October 2014 eNewsletter

In This Issue:

High Schools register for Celebrate My Drive®

Presentations from the 2014 ADTSEA Conference

National Teen Driver Safety Week 2014

Teen Driver Safety

Get Behind National Teen Driver Safety Week

What Is Distracted Driving?

 

Upcoming Events

NETSEA
October 23rd

SCDTSEA
November 21st

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High Schools register for Celebrate My Drive®, prepare for online safe driving commitments to win prizes from State Farm®

Celebrate My Drive is a community celebration of safe driving habits. It emphasizes making safe choices behind the wheel like 2N2®, 2 eyes on the road, 2 hands on the wheel. Please help us influence new drivers to be safe drivers by inviting high schools to rally students, teachers and community members to make safe driving commitments at www.celebratemydrive.com Oct 15 – 24.
Please get involved by:

  • Encouraging high school administrators you work with to register at www.celebratemydrive.com. High schools must be registered by Oct. 7 to compete for great prizes. Two grand prize winners will earn a hometown concert by The Band Perry, plus a $100,000 grant. Eight more schools will be awarded a $100,000 grant. Ninety high schools will receive $25,000 grants.
  • Circulating this program overview to increase awareness of the program.
  • Encourage those you influence to join the conversation on our Facebook page: www.facebook.com/CelebrateMyDrive
  • Sharing this post on Facebook and Twitter:
Thank you for helping keep teens safe on our roads and for spreading the word about Celebrate My Drive! Go to www.celebratemydrive.com for complete rules and additional details.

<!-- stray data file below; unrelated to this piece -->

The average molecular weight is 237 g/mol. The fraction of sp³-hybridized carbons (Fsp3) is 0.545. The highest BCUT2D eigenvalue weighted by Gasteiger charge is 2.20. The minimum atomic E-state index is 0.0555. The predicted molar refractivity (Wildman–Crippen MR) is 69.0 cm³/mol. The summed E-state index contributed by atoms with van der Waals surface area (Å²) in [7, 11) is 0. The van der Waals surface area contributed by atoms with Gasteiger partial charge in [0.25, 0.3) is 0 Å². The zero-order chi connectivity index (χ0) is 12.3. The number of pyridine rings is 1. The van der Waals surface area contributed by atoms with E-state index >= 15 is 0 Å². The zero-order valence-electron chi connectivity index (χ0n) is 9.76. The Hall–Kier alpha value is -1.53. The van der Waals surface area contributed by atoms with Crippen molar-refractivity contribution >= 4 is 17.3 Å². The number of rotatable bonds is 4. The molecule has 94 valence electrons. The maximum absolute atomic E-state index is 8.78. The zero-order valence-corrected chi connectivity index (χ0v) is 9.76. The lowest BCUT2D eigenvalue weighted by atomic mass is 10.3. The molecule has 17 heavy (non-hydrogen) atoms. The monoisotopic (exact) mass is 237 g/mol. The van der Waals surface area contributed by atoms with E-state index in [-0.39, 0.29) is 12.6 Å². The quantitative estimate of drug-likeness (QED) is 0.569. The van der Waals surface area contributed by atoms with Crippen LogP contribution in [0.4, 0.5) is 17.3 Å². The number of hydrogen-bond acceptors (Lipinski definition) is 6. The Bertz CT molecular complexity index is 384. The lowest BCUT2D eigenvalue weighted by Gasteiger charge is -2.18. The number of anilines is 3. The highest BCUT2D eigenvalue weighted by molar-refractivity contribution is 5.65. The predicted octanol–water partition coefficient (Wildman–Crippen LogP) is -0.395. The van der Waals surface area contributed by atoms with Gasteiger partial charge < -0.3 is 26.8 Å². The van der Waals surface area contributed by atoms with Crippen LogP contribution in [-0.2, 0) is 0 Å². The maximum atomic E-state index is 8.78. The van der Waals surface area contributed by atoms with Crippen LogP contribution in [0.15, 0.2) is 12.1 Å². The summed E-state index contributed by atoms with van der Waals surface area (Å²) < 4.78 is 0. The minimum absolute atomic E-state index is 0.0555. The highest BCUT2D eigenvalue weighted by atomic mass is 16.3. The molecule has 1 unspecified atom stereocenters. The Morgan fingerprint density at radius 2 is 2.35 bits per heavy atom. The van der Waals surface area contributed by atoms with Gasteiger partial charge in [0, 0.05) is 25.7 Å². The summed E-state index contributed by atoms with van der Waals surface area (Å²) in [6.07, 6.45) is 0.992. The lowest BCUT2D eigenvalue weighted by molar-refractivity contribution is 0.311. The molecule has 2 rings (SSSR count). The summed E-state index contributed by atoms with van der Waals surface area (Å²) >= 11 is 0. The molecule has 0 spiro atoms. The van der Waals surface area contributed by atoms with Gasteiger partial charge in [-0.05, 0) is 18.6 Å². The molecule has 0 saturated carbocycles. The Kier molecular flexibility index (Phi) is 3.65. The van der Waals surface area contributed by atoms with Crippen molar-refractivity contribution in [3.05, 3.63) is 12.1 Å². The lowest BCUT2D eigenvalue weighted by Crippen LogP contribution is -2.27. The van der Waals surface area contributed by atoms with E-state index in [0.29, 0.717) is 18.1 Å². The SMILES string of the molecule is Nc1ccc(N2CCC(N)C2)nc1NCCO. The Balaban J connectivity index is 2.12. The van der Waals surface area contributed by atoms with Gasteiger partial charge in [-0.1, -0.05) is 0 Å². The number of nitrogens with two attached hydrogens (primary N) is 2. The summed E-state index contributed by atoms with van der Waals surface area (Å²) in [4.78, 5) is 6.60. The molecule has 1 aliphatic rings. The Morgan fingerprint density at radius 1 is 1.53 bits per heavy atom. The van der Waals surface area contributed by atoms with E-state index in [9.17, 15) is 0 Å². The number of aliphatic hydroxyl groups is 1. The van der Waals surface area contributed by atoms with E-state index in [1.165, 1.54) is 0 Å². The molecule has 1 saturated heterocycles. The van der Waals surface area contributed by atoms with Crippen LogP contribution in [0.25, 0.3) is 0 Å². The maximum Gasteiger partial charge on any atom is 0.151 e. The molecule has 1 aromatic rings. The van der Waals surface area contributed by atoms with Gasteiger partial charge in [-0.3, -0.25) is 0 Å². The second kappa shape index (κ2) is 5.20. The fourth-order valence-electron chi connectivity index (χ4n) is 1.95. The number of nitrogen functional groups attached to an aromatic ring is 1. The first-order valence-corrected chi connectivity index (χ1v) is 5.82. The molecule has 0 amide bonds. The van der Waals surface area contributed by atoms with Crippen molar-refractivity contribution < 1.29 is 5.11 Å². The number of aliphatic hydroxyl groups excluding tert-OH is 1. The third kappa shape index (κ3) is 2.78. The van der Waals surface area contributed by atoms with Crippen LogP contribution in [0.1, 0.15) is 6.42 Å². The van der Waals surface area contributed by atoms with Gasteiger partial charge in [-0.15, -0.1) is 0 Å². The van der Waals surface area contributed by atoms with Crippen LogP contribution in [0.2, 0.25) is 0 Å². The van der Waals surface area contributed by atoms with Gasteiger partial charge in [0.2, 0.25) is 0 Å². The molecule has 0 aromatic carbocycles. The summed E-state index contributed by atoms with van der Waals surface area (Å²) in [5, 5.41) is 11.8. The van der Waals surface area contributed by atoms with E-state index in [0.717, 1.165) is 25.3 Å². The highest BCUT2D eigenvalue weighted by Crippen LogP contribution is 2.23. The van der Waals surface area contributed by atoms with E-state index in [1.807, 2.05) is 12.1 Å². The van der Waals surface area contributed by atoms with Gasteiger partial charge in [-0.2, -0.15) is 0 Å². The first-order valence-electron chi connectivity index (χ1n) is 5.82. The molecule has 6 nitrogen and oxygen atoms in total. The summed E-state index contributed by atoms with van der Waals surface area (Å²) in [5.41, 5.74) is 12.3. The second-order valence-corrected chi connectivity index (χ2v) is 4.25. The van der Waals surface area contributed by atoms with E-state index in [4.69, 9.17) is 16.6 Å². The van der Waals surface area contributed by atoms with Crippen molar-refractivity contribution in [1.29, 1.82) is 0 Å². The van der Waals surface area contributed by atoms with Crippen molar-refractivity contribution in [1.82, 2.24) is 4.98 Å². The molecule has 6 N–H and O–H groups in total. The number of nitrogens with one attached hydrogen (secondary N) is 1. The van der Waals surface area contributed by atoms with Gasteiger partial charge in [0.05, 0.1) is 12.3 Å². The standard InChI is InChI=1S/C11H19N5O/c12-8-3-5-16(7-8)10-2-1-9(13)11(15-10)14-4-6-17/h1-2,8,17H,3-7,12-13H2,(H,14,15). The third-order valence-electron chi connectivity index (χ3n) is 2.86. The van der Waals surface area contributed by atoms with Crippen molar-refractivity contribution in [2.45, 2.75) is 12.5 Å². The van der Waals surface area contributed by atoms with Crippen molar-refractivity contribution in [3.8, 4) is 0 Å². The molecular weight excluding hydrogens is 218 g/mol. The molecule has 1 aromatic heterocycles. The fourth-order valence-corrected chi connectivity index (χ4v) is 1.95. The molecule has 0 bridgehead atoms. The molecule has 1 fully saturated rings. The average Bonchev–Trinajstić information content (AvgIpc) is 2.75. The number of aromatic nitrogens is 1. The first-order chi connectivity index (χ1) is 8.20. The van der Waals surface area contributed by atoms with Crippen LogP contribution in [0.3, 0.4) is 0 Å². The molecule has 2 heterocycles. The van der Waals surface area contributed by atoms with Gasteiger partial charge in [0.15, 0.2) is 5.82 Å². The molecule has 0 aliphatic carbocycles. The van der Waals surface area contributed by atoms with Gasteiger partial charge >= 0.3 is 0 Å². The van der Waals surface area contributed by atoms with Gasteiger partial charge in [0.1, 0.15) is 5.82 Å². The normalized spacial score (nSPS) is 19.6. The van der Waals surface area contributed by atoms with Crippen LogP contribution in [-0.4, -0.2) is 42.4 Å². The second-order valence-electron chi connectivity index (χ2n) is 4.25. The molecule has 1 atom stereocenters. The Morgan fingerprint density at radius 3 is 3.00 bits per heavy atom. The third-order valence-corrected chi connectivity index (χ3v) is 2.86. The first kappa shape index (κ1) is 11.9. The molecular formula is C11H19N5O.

Presentations from the 2014 ADTSEA Conference

The Parenting Driving Zone
A presentation by Andy Pilgrim on distracted driving with data and feedback from the parents, students and teachers. See the presentation here.

Teacher Training Group Project Report
Presentation is on the Teacher Training Project being developed by ANSTSE and an expert working group. Presentation topics include an overview of the Teacher Training System Project, accomplishments and draft documents, and an open discussion on Teacher Training and Credentialing. Read more here.

Driver Education – Reaching Outside the Classroom
This presentation by Carol Hoormann of Lindbergh High School in St. Louis MO highlights some of the techniques that are used at the Lindbergh High Schools Drivers Education program.Read more here.

National Teen Driver Safety Week 2014
National Teen Driver Safety Week (NTDSW) is a time designated by Congress each year to raise awareness of teen driver safety topics and to encourage safe teen driver and passenger behavior. Now in its eighth year, NTDSW takes place October 19-25, 2014. This year's theme is 'Support Older Novice Drivers: Build Awareness of the Trend in Delayed Licensure.' Many youth delay getting driver licenses until after age 18 and do so mainly for economic reasons and not to avoid Graduated Driver Licensing (GDL) requirements. It can be a practical, responsible choice for families, but there are things they need to know to keep young novice drivers safe.